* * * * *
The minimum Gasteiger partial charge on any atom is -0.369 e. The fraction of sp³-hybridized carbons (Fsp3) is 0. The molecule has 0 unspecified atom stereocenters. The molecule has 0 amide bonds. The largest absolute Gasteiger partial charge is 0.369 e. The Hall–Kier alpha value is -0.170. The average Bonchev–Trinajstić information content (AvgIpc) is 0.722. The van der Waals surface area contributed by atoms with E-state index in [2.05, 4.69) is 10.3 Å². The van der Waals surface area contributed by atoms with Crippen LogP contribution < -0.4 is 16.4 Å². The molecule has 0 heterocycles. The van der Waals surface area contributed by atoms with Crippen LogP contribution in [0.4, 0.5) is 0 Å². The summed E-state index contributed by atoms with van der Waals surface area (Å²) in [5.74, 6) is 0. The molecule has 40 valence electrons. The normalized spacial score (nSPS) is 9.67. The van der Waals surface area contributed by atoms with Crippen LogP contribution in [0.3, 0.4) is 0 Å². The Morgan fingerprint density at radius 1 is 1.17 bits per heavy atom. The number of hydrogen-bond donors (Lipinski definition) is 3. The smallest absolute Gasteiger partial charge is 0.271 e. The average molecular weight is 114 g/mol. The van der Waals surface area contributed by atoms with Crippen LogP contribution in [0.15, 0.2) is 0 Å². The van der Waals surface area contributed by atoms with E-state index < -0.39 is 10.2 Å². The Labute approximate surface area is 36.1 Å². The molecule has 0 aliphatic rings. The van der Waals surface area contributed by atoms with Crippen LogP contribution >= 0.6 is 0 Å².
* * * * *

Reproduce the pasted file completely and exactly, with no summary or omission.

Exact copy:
The minimum Gasteiger partial charge on any atom is -0.369 e. The fraction of sp³-hybridized carbons (Fsp3) is 0. The molecule has 0 unspecified atom stereocenters. The molecule has 0 amide bonds. The largest absolute Gasteiger partial charge is 0.369 e. The Hall–Kier alpha value is -0.170. The average Bonchev–Trinajstić information content (AvgIpc) is 0.722. The van der Waals surface area contributed by atoms with E-state index in [2.05, 4.69) is 10.3 Å². The van der Waals surface area contributed by atoms with Crippen LogP contribution < -0.4 is 16.4 Å². The molecule has 0 heterocycles. The van der Waals surface area contributed by atoms with Crippen LogP contribution in [0.4, 0.5) is 0 Å². The summed E-state index contributed by atoms with van der Waals surface area (Å²) in [5.74, 6) is 0. The molecule has 40 valence electrons. The normalized spacial score (nSPS) is 9.67. The van der Waals surface area contributed by atoms with Crippen LogP contribution in [0.3, 0.4) is 0 Å². The Morgan fingerprint density at radius 1 is 1.17 bits per heavy atom. The number of hydrogen-bond donors (Lipinski definition) is 3. The smallest absolute Gasteiger partial charge is 0.271 e. The average molecular weight is 114 g/mol. The van der Waals surface area contributed by atoms with Crippen LogP contribution in [0.15, 0.2) is 0 Å². The van der Waals surface area contributed by atoms with E-state index < -0.39 is 10.2 Å². The Labute approximate surface area is 36.1 Å². The molecule has 0 aliphatic rings. The van der Waals surface area contributed by atoms with Crippen LogP contribution >= 0.6 is 0 Å².